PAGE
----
(Article changed on January 31, 2013 at 18:25)
However, non-Christian readers could disregard the Christian conceptual scaffolding and still find much in the book to value if they are interested in pursuing the spiritual life. After all, Christians do not have a monopoly of the spiritual life -- the life of mystics.
Tony de Mello, S.J. (1931-1987), the Jesuit spiritual director from
I myself have not had the kind of mystic experiences that Tony had. As a result of his mystic experiences, he came to a new understanding of certain passages in the Christian gospels. He elucidates each gospel passage in light of the new understanding that his mystic experiences enabled him to have. Even though I have not had the kind of mystic experiences that he had, his elucidations of the selected passages make sense to me.
Some Background Information
Arguably the most famous compilation of instructions for meditation and contemplation in Western culture is the book known as the SPIRITUAL EXERCISES of
This book belongs to the larger category of books that cookbooks belong to, which is to say that it is a book of instructions for doing some things in a particular order. Just as you could read a cookbook carefully from cover to cover without ever trying to follow any of the recipes, so too you could read the SPIRITUAL EXERCISES carefully from cover to cover without trying any of the spiritual exercises yourself.
Viewed in another way, however, the SPIRITUAL EXERCISES of St. Ignatius Loyola could be categorized as a self-help book, at least if you undertake to do the spiritual exercises yourself, instead of just reading over the instructions for doing them. But stand forewarned: Doing this kind of imaginative meditation can trigger a psychotic episode, because doing these spiritual exercises involves using one's imagination to try to access the archetypal level of the human psyche. But certain archetypes can take over one's ego-consciousness, resulting in a psychotic episode. So if you plan to try doing these spiritual exercises, you would be well advised to do them under the guidance of a spiritual director who has done them and consult once a day with that person about how things are going.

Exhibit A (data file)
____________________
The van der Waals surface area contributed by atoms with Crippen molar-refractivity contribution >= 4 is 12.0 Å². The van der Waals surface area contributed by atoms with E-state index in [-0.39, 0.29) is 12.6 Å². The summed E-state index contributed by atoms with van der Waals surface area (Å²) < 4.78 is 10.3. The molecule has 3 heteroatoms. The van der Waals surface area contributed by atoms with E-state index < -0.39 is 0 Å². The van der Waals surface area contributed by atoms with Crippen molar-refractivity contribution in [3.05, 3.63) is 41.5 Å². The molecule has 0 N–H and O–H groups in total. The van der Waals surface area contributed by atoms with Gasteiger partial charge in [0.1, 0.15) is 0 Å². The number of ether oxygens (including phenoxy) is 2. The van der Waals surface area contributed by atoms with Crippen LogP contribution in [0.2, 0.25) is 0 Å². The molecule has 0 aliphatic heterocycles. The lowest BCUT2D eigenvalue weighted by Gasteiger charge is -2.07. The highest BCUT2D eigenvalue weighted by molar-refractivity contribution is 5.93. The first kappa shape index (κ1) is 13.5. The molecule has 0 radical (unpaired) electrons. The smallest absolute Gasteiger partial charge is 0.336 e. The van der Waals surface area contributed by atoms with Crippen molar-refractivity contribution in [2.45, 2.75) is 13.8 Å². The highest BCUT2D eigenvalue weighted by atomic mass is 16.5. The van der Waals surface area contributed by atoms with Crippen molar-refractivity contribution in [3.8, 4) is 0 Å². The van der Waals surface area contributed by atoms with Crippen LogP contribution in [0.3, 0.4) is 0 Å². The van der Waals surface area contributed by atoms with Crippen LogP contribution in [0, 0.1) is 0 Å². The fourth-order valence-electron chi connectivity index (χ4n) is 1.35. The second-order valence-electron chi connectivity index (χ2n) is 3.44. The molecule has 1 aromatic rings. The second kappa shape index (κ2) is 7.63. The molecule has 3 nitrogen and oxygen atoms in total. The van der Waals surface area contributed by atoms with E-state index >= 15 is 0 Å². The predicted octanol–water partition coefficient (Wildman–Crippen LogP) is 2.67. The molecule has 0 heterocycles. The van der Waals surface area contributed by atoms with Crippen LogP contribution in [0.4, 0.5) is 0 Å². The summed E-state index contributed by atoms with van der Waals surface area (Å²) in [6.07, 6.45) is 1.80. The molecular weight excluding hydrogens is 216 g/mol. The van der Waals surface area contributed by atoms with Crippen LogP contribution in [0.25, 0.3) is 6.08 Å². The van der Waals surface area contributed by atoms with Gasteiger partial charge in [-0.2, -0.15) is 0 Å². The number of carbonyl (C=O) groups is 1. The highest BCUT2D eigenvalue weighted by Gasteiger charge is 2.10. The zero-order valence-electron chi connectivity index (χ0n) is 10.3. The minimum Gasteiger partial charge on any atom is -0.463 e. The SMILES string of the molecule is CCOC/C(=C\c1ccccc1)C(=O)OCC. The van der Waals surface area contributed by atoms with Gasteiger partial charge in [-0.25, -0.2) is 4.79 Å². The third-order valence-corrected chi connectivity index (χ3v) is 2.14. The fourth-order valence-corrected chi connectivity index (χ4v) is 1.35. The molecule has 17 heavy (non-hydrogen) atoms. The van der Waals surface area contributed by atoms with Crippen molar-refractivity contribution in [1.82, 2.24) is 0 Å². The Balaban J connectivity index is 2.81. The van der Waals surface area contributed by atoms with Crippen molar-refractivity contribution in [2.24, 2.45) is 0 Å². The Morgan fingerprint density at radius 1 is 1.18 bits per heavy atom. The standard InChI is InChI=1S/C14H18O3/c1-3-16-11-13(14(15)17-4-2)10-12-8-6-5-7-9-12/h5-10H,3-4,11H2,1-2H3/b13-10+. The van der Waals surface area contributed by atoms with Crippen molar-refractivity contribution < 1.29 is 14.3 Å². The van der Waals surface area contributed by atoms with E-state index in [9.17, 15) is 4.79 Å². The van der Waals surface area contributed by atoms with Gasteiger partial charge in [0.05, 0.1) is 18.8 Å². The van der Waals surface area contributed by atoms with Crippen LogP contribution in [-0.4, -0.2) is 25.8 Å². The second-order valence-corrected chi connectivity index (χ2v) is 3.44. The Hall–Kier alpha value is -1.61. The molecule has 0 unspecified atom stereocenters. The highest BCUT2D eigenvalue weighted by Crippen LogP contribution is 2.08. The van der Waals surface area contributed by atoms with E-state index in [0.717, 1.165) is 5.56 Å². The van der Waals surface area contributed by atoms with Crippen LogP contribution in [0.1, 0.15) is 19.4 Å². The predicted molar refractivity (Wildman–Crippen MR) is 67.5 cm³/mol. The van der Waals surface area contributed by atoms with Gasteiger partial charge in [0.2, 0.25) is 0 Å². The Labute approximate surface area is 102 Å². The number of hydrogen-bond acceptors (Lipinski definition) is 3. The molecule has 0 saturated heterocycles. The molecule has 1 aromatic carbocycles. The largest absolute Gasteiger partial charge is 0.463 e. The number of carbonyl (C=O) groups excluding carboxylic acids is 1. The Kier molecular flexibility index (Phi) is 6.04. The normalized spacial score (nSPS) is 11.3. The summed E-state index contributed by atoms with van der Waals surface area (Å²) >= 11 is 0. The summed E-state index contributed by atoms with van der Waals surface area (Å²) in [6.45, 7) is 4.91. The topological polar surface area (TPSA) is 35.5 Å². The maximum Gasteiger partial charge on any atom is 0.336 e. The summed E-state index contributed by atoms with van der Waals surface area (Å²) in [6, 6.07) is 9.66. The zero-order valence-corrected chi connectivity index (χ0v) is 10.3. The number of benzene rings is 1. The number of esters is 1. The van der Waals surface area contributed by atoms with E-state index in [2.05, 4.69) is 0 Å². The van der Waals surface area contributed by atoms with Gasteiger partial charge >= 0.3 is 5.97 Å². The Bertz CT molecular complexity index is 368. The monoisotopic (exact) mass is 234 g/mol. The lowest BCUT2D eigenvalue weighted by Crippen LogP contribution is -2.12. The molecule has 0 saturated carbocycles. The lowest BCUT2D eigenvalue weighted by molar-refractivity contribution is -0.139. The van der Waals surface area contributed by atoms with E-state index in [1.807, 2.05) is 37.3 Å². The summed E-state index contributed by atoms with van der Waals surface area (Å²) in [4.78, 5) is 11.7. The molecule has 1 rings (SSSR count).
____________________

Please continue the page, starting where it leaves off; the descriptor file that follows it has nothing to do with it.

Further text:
In any event, mystic experience involves the experience of the sacred. The young Jew known to the world as Jesus of Nazareth almost certainly had a profound mystic life. As a result, he famously proclaimed that something wonderful is here, which is rendered in English (from the Greek texts) as the kingdom (or rule) of God. In THE WAY TO LOVE, Tony is also proclaiming that this kind of wonderful experience is still here for us to experience for ourselves, a message that Jiddu Krishnamurti from
Definition of Certain Terms
In his famous book THE SACRED AND THE PROFANE (English translation reissued 1987), Mircea Eliade discusses the experience of the sacred, as the title indicates. But most of the time, all of us experience the profane world of space and time.
Arguably the most common experience of the sacred today occurs in what is referred to as experiences of nature mysticism, which are usually brief but memorable experiences of inner harmony and peace and tranquility.
But across cultures today and in world history, certain people have aimed deliberately to experience the sacred, however briefly. Such people can be referred to as mystics, or at least as mystics in spirit. People can deliberately aim to experience the sacred through the cultivation of forms of meditation and contemplation. Some forms of meditation involve the use of one's imagination, as mentioned above. But certain other forms of meditation such as Buddhist meditation do not involve the use of one's imagination.
We can use C. G. Jung's conceptual framework to understand the experience of the sacred. The experience of the sacred involves the brief experience of the Self. But in such brief experiences of the Self, the person is not taken over by an archetype in the archetypal level of the human psyche, the kind of takeover that results in a psychotic episode.
In any event, the experience of the sacred discussed by Eliade can be understood as the experience of the Self discussed by Jung.